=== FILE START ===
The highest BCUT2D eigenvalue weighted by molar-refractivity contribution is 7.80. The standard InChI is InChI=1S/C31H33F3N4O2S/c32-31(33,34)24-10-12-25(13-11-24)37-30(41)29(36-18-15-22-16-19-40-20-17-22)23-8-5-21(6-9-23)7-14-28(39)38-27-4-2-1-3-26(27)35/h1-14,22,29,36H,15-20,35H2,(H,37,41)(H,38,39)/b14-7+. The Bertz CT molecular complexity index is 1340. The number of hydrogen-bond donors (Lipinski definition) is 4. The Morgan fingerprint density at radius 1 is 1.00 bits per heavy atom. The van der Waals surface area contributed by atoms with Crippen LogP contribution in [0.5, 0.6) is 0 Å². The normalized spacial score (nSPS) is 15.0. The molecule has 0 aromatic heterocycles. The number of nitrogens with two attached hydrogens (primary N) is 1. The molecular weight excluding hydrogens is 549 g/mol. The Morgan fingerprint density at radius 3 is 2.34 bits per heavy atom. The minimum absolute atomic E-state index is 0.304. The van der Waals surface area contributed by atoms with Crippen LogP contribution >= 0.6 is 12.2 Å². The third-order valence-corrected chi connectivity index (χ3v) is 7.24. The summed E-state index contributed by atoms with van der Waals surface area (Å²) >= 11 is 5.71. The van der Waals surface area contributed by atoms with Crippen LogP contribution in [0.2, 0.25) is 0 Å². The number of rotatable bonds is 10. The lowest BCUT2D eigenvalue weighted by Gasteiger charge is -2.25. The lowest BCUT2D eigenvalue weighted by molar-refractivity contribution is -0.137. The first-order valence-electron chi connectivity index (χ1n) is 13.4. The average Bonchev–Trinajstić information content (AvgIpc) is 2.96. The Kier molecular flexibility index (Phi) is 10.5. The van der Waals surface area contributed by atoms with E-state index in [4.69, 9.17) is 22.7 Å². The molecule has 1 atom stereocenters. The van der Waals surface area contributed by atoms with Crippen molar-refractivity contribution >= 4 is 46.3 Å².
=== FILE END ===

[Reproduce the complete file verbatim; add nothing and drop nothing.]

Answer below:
The highest BCUT2D eigenvalue weighted by molar-refractivity contribution is 7.80. The standard InChI is InChI=1S/C31H33F3N4O2S/c32-31(33,34)24-10-12-25(13-11-24)37-30(41)29(36-18-15-22-16-19-40-20-17-22)23-8-5-21(6-9-23)7-14-28(39)38-27-4-2-1-3-26(27)35/h1-14,22,29,36H,15-20,35H2,(H,37,41)(H,38,39)/b14-7+. The Bertz CT molecular complexity index is 1340. The number of hydrogen-bond donors (Lipinski definition) is 4. The Morgan fingerprint density at radius 1 is 1.00 bits per heavy atom. The van der Waals surface area contributed by atoms with Crippen LogP contribution in [0.5, 0.6) is 0 Å². The normalized spacial score (nSPS) is 15.0. The molecule has 0 aromatic heterocycles. The number of nitrogens with two attached hydrogens (primary N) is 1. The molecular weight excluding hydrogens is 549 g/mol. The Morgan fingerprint density at radius 3 is 2.34 bits per heavy atom. The minimum absolute atomic E-state index is 0.304. The van der Waals surface area contributed by atoms with Crippen LogP contribution >= 0.6 is 12.2 Å². The third-order valence-corrected chi connectivity index (χ3v) is 7.24. The summed E-state index contributed by atoms with van der Waals surface area (Å²) >= 11 is 5.71. The van der Waals surface area contributed by atoms with Crippen LogP contribution in [0.2, 0.25) is 0 Å². The number of rotatable bonds is 10. The lowest BCUT2D eigenvalue weighted by Gasteiger charge is -2.25. The lowest BCUT2D eigenvalue weighted by molar-refractivity contribution is -0.137. The first-order valence-electron chi connectivity index (χ1n) is 13.4. The average Bonchev–Trinajstić information content (AvgIpc) is 2.96. The Kier molecular flexibility index (Phi) is 10.5. The van der Waals surface area contributed by atoms with E-state index in [4.69, 9.17) is 22.7 Å². The molecule has 1 atom stereocenters. The van der Waals surface area contributed by atoms with Crippen molar-refractivity contribution >= 4 is 46.3 Å².